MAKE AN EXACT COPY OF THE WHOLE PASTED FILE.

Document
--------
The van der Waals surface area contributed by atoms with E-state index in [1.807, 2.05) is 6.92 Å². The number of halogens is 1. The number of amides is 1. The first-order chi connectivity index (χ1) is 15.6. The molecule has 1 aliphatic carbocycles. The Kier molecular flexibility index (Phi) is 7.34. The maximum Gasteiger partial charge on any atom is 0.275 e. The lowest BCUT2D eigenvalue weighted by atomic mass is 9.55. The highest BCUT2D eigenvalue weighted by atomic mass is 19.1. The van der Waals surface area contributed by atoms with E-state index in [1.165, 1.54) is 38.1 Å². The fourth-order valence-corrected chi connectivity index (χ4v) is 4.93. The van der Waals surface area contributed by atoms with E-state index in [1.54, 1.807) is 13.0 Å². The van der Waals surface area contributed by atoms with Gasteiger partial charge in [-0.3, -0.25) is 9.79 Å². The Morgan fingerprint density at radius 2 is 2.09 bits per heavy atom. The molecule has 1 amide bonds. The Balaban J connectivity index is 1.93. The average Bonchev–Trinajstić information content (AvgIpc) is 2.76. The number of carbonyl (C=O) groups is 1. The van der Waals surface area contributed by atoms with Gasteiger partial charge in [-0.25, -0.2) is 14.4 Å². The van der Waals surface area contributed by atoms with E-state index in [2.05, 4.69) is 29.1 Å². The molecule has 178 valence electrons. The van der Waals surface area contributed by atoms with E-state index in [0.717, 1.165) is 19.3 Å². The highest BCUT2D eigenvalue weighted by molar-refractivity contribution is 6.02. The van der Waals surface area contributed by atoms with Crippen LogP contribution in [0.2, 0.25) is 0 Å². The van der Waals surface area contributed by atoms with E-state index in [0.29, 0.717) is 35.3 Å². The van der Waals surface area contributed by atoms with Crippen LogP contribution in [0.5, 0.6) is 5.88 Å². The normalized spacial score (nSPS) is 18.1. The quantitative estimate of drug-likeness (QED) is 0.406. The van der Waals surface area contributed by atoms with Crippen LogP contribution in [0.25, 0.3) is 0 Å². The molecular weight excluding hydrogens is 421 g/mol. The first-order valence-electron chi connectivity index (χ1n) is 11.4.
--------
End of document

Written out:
The van der Waals surface area contributed by atoms with E-state index in [1.807, 2.05) is 6.92 Å². The number of halogens is 1. The number of amides is 1. The first-order chi connectivity index (χ1) is 15.6. The molecule has 1 aliphatic carbocycles. The Kier molecular flexibility index (Phi) is 7.34. The maximum Gasteiger partial charge on any atom is 0.275 e. The lowest BCUT2D eigenvalue weighted by atomic mass is 9.55. The highest BCUT2D eigenvalue weighted by atomic mass is 19.1. The van der Waals surface area contributed by atoms with E-state index in [1.165, 1.54) is 38.1 Å². The fourth-order valence-corrected chi connectivity index (χ4v) is 4.93. The van der Waals surface area contributed by atoms with E-state index in [1.54, 1.807) is 13.0 Å². The van der Waals surface area contributed by atoms with Gasteiger partial charge in [-0.3, -0.25) is 9.79 Å². The Morgan fingerprint density at radius 2 is 2.09 bits per heavy atom. The molecule has 1 amide bonds. The Balaban J connectivity index is 1.93. The average Bonchev–Trinajstić information content (AvgIpc) is 2.76. The number of carbonyl (C=O) groups is 1. The van der Waals surface area contributed by atoms with Gasteiger partial charge in [-0.25, -0.2) is 14.4 Å². The van der Waals surface area contributed by atoms with E-state index in [2.05, 4.69) is 29.1 Å². The molecule has 178 valence electrons. The van der Waals surface area contributed by atoms with E-state index in [0.717, 1.165) is 19.3 Å². The highest BCUT2D eigenvalue weighted by molar-refractivity contribution is 6.02. The van der Waals surface area contributed by atoms with Crippen LogP contribution in [0.2, 0.25) is 0 Å². The van der Waals surface area contributed by atoms with E-state index in [0.29, 0.717) is 35.3 Å². The van der Waals surface area contributed by atoms with Crippen LogP contribution in [0.5, 0.6) is 5.88 Å². The normalized spacial score (nSPS) is 18.1. The quantitative estimate of drug-likeness (QED) is 0.406. The van der Waals surface area contributed by atoms with Crippen LogP contribution in [0.25, 0.3) is 0 Å². The molecular weight excluding hydrogens is 421 g/mol. The first-order valence-electron chi connectivity index (χ1n) is 11.4.